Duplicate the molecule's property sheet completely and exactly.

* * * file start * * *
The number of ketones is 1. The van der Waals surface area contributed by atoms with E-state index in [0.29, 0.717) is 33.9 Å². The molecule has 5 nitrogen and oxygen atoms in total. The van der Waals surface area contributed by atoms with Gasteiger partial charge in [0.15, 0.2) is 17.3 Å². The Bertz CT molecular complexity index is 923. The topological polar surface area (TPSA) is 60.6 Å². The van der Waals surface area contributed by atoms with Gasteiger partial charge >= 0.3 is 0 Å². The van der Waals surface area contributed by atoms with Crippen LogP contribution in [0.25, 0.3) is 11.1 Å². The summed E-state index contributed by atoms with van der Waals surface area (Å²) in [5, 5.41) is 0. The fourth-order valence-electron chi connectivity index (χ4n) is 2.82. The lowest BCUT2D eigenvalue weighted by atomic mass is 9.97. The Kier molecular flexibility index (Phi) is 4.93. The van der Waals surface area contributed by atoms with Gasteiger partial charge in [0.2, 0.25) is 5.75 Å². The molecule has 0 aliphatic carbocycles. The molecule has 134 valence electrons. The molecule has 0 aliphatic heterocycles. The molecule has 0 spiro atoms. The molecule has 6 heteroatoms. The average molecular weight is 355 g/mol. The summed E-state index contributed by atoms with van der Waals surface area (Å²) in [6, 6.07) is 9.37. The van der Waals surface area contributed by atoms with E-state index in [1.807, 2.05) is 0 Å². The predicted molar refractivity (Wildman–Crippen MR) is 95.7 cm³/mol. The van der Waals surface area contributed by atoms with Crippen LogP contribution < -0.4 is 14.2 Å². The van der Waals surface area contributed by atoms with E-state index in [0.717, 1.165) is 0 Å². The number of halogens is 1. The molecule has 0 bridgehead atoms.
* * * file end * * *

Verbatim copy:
The number of ketones is 1. The van der Waals surface area contributed by atoms with E-state index in [0.29, 0.717) is 33.9 Å². The molecule has 5 nitrogen and oxygen atoms in total. The van der Waals surface area contributed by atoms with Gasteiger partial charge in [0.15, 0.2) is 17.3 Å². The Bertz CT molecular complexity index is 923. The topological polar surface area (TPSA) is 60.6 Å². The van der Waals surface area contributed by atoms with Gasteiger partial charge >= 0.3 is 0 Å². The van der Waals surface area contributed by atoms with Crippen LogP contribution in [0.25, 0.3) is 11.1 Å². The summed E-state index contributed by atoms with van der Waals surface area (Å²) in [5, 5.41) is 0. The fourth-order valence-electron chi connectivity index (χ4n) is 2.82. The lowest BCUT2D eigenvalue weighted by atomic mass is 9.97. The Kier molecular flexibility index (Phi) is 4.93. The van der Waals surface area contributed by atoms with Gasteiger partial charge in [0.2, 0.25) is 5.75 Å². The molecule has 0 aliphatic carbocycles. The molecule has 134 valence electrons. The molecule has 0 aliphatic heterocycles. The molecule has 0 spiro atoms. The molecule has 6 heteroatoms. The average molecular weight is 355 g/mol. The summed E-state index contributed by atoms with van der Waals surface area (Å²) in [6, 6.07) is 9.37. The van der Waals surface area contributed by atoms with E-state index in [1.807, 2.05) is 0 Å². The predicted molar refractivity (Wildman–Crippen MR) is 95.7 cm³/mol. The van der Waals surface area contributed by atoms with Crippen LogP contribution < -0.4 is 14.2 Å². The van der Waals surface area contributed by atoms with E-state index in [0.717, 1.165) is 0 Å². The number of halogens is 1. The molecule has 0 bridgehead atoms.